Credit: The Glasgow Guardian/Scottish Government

Minister Richard Lochhead: We will work with other parties to stop Brexit

Credit: The Glasgow Guardian/Scottish Government

Georgina Hayes & Bronagh McGeary
Editor & Deputy News Editor 

Today the University of Glasgow hosted a Brexit Summit on Colleges and Universities, organised by MSP and Minister for Further Education, Higher Education & Science Richard Lochhead. The event was followed by a joint statement from various institutions in the education sector, including UCU, Universities Scotland and Colleges Scotland, as well as the Scottish Government itself. The summit was covered on The Glasgow Guardian’s Twitter account (@Glasgow Guardian) as it happened, and a full summary of the event will be published later today.

Following the summit, The Glasgow Guardian spoke to Lochhead on the impact of Brexit on the teaching of foreign languages, a People’s Vote and how high a priority indyref2 is in the face of Brexit. Read the full interview below:

Glasgow Guardian: There was lot of focus on STEM in the perspectives today. What is your stance on the teaching of language after Brexit? Language students have been declining rapidly in secondary education and university. What would you like to do to protect this?

Richard Lochhead: “There are a number of sectors of teaching that will be hit hard by Brexit. STEM is one but languages are very important as well. Staff might feel there’s a hostile environment and [this] could impact the teaching of languages. That’s a real concern. Likewise the ability of students to go on exchanges [is under threat], which is part of learning a new language – that could be potentially hampered as well. These issues illustrate how Brexit will cause harm to many different areas of student life and learning.”

GG: Should you actually be pushing languages, though, as we are becoming more isolated if we leave the EU – should this not be high importance?

RL: “Yes, I agree that we will need to make extra special effort to be outward-looking and part of the international community, and not follow the rest of the UK in being isolationist. [There’s a] need for a greater focus on teaching of foreign languages. So that’s a very good point.”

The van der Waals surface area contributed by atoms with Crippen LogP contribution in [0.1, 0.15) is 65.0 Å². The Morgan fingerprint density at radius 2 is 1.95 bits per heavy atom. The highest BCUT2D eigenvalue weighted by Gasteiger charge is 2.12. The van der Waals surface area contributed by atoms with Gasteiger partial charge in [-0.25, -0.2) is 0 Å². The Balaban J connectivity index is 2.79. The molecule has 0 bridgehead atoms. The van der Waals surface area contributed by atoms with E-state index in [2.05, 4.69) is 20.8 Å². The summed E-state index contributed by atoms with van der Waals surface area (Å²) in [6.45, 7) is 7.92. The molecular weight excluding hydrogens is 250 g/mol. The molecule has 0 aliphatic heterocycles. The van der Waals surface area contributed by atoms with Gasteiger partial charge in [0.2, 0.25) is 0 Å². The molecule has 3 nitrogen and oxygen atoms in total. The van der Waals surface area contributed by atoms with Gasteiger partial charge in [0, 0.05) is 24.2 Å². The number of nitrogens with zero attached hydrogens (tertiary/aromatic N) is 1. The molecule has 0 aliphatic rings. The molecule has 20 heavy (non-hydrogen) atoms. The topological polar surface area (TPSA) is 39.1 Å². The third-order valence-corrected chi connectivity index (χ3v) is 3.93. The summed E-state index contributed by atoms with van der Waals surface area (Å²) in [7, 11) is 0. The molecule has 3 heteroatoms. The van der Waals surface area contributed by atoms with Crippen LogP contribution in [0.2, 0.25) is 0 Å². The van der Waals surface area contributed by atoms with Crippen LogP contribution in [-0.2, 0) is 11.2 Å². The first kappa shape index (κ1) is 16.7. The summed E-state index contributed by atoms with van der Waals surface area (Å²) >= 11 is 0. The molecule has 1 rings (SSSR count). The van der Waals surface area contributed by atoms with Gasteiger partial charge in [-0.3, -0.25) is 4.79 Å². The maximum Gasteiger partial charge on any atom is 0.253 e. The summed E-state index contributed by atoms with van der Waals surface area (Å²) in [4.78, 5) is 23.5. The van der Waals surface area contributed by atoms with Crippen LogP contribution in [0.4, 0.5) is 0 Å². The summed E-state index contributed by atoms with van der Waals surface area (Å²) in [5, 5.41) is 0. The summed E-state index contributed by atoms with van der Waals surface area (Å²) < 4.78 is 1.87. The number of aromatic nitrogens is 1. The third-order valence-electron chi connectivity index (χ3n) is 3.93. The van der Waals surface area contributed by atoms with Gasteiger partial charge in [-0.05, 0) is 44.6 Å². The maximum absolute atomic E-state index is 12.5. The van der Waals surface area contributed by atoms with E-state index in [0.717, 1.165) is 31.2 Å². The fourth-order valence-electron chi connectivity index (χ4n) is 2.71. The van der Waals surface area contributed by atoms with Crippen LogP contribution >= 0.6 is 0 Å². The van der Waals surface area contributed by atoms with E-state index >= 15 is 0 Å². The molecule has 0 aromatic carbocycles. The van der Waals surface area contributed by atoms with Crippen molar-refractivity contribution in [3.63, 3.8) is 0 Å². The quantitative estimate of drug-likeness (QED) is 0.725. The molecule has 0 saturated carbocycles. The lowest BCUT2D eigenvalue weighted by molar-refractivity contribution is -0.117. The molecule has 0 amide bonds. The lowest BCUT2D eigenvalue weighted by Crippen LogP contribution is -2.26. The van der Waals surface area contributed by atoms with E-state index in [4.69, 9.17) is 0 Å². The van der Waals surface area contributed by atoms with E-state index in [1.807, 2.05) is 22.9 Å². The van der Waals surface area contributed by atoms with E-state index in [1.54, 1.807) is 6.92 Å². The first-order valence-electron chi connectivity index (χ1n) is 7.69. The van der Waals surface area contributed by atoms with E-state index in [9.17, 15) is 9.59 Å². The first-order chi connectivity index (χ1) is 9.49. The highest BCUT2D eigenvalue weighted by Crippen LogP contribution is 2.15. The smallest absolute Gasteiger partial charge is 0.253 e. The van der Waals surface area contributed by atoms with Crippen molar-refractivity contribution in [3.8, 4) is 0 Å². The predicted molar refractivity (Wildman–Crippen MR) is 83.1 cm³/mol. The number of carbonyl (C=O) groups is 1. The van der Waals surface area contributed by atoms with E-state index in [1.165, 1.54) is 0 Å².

GG: Is a general election the only realistic way there could be a People’s Vote?

RL: “After negotiations, the fate of Scotland in terms of its relationship with Europe will be in the hands of Parliament. The Scottish Government will clearly support every effort to stop Brexit happening in first place, and ensure this is not a choice between a very bad deal and no deal.

“Clearly, at the moment there is not a majority in the House of Commons for the draft deal Theresa May put forward, therefore hopefully anything can happen. All scenarios are on the table. A general election is a prospect, or the Scottish Government wants to see other parties working together – any MP in Parliament [we will work with to] form a majority to stop Brexit from happening.”

GG: Are you happy to form an agreement/coalition with Labour, or does that contradict SNP’s long-held independence priority?

RL: “There is clearly intent [to work with other parties] – we are fully supporting and instigating working with the Labour Party and other parties in the national interest of stopping Brexit, or at least if Brexit goes ahead maintaining membership of the single market.”

GG: Is stopping Brexit a higher priority now for the SNP than independence?

RL: “Well clearly the Scottish Government’s view is that Scotland should be an independent country and that’s the SNP’s policy, but the immediate priority is obviously to make sure the impact of Brexit doesn’t damage Scotland. The First Minister has said in terms of a next independence referendum, once we have clarity on Brexit, a decision will be taken as to the timing of any indyref2.”


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